The eight nurses stand accused with 12 other Chiweshe residents, who were all arrested after a protest against the forced removal of the Hospital’s chief doctor, Paul Thistle, in August. The protest turned violent with angry residents turning over a car and demanding that Dr. Thistle be allowed to remain. Riot police were called in to stop the demonstration and arrested 12 residents. Eight nurses were also taken into custody and questioned for allegedly inciting violence.
The trial against the 20 accused was meant to start earlier this month, but the case was postponed until Monday. A source at the proceedings told SW Radio Africa that the case was postponed again, because the prosecution is still trying to gather enough evidence.
The nurses meanwhile have returned to work, but residents in Chiweshe have told SW Radio Africa that services there have not returned to normal since Dr. Thistle was forced to leave. The doctor was dismissed after raising concerns that funds he had sourced for the hospital were not making it past the Salvation Army administration in Zimbabwe.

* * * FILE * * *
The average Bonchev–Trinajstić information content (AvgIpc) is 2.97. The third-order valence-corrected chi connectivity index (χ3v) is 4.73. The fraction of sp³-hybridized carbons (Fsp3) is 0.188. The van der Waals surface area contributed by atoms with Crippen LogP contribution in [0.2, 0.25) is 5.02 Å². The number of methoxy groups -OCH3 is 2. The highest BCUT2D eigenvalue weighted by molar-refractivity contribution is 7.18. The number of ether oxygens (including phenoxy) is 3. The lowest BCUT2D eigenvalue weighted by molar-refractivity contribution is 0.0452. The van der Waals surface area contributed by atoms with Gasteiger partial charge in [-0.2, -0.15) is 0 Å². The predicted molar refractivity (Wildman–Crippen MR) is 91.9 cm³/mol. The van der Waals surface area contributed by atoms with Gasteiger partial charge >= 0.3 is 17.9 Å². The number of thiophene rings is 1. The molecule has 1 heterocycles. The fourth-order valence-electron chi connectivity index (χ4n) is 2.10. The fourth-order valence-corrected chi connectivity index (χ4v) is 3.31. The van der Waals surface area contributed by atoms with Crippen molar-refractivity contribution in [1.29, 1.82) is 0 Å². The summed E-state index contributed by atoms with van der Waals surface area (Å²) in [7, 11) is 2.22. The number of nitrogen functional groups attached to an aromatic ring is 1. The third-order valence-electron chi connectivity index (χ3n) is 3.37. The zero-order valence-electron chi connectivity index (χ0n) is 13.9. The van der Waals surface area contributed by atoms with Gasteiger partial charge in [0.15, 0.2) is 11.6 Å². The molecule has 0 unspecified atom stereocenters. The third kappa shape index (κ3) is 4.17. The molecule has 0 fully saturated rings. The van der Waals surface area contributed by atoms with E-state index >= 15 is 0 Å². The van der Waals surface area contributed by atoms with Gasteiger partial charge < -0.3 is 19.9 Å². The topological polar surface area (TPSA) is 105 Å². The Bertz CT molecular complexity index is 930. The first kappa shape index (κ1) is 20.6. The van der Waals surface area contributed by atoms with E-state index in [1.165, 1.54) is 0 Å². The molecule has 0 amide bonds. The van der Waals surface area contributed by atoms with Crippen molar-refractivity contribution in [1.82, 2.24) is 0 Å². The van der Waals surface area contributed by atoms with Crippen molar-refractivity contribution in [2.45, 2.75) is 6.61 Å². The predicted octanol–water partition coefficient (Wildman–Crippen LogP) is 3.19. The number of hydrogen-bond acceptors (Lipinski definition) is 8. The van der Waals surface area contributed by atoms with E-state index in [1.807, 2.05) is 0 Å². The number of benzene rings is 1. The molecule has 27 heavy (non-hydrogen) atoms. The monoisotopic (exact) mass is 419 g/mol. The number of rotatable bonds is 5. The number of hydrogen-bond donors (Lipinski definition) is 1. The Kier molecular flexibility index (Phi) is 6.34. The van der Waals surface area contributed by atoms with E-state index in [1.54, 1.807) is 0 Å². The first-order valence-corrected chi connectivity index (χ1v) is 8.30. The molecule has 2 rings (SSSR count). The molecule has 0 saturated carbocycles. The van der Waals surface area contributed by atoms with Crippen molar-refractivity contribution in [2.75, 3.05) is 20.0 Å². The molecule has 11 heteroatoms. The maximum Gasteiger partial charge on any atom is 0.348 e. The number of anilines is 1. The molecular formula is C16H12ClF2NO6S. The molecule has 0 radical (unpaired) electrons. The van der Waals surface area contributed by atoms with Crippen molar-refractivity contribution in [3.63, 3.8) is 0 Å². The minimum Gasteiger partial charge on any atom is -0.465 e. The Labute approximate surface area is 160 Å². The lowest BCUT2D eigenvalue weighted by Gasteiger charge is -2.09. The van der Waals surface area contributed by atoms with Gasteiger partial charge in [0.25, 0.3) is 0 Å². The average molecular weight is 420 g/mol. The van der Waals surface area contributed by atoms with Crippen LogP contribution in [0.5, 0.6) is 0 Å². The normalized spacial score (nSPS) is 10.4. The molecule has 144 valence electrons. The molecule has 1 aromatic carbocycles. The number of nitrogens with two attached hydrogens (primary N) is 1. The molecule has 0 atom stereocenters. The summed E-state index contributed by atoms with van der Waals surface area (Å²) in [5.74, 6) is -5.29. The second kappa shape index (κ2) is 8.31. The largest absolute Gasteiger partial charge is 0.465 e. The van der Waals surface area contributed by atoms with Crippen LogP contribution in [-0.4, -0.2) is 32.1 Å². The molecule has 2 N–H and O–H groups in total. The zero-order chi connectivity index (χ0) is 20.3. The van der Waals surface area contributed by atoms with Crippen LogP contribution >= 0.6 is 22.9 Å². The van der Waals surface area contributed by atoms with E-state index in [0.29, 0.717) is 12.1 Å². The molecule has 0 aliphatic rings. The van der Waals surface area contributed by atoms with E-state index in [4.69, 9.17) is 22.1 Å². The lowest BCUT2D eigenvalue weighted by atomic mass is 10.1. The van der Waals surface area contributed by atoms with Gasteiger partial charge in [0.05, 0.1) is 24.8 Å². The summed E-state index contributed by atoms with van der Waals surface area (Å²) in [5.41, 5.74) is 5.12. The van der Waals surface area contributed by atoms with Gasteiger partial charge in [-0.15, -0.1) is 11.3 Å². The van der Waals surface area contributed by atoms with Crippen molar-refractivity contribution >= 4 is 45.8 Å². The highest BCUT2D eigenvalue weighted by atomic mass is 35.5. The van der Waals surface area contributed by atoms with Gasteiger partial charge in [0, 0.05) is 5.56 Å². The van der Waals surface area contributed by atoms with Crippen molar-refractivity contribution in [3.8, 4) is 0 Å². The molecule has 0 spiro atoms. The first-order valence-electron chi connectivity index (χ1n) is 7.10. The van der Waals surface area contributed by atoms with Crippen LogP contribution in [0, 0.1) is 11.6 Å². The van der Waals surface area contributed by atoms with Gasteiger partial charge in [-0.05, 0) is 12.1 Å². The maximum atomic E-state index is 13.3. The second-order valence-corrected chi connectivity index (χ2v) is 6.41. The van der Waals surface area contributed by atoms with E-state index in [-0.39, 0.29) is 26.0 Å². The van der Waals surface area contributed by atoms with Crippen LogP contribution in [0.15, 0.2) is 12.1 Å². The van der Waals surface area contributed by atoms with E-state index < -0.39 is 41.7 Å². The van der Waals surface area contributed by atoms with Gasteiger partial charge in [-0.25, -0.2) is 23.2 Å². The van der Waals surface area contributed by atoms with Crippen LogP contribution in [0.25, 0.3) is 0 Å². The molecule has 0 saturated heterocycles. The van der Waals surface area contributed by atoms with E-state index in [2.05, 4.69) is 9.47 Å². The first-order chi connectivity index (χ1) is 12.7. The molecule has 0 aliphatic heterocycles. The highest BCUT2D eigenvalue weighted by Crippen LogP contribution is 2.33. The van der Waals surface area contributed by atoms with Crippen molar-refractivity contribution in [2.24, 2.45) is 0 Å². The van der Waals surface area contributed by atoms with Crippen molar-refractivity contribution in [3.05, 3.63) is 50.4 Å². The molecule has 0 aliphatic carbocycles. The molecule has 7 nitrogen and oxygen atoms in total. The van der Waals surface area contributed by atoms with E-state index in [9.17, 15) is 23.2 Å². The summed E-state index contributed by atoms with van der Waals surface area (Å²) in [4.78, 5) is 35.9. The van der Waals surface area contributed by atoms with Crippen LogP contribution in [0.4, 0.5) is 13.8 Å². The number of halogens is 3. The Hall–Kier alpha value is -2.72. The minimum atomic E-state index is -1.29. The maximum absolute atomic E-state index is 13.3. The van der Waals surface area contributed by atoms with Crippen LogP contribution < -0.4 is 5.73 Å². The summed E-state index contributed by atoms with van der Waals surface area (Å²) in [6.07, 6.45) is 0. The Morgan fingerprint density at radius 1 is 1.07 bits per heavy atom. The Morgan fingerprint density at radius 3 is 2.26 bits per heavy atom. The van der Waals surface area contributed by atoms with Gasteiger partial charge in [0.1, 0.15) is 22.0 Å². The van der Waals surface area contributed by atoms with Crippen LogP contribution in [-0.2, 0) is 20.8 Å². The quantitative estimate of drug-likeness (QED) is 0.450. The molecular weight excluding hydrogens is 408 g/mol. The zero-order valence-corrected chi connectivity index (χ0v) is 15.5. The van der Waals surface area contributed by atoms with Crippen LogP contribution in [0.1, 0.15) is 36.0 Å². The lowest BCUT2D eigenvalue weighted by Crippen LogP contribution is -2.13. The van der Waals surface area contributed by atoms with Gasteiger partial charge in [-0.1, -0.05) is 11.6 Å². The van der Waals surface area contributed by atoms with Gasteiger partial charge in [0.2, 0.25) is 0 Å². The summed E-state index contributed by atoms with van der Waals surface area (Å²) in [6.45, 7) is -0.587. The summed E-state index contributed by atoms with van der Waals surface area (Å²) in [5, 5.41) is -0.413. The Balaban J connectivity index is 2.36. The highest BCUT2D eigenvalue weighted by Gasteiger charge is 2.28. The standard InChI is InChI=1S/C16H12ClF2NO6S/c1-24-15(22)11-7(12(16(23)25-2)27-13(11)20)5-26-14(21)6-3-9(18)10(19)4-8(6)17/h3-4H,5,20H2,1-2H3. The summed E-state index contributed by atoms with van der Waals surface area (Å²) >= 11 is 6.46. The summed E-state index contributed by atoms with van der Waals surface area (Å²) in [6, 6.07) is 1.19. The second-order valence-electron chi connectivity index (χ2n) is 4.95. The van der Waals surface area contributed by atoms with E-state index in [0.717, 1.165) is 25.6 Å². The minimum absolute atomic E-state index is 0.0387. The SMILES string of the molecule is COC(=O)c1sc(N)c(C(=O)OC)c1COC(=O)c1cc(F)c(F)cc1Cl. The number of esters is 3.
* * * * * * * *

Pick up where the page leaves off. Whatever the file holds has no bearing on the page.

The Salvation Army has insisted that Dr. Thistle’s ‘reassignment’ to his native Canada was a normal internal process, despite the fact that he was an intrinsic part of the hospital over the last 16 years. The doctor meanwhile has refused three separate attempts by the Salvation Army leadership in Zimbabwe to get him on a plane back to Canada, insisting he is staying while his colleagues face trial.
The nurses, along with their 12 co-accused, will be back in court on October 5th.
A resident in Chiweshe meanwhile told SW Radio Africa that they are growing confident that the doctor will be back in his position soon, after his Zimbabwean born wife, Pedrina, was reassigned to the hospital recently.
“His wife is coming back to Howard as a senior nursing teacher. We don’t know about Dr. Thistle yet but we are confident he is coming back,” the resident said.
The resident added that investigations into the alleged misuse of funds for the hospital has begun, with the weekend arrival of three delegations, one from the President’s office, one from the London headquarters of the Salvation Army, and one from the Canadian branch of the Christian group.
There is also ongoing speculation that another reason behind the doctor’s dismissal is ZANU PF politics, as Vice President Joice Mujuru is a senior member of the Salvation Army leadership in Zimbabwe. It’s understood the hospital is in an area that is supportive of Mujuru’s rival Emmerson Mnangagwa, and Mujuru has used her influence to control the area through the hospital. SW Radio AfricaPost published in: News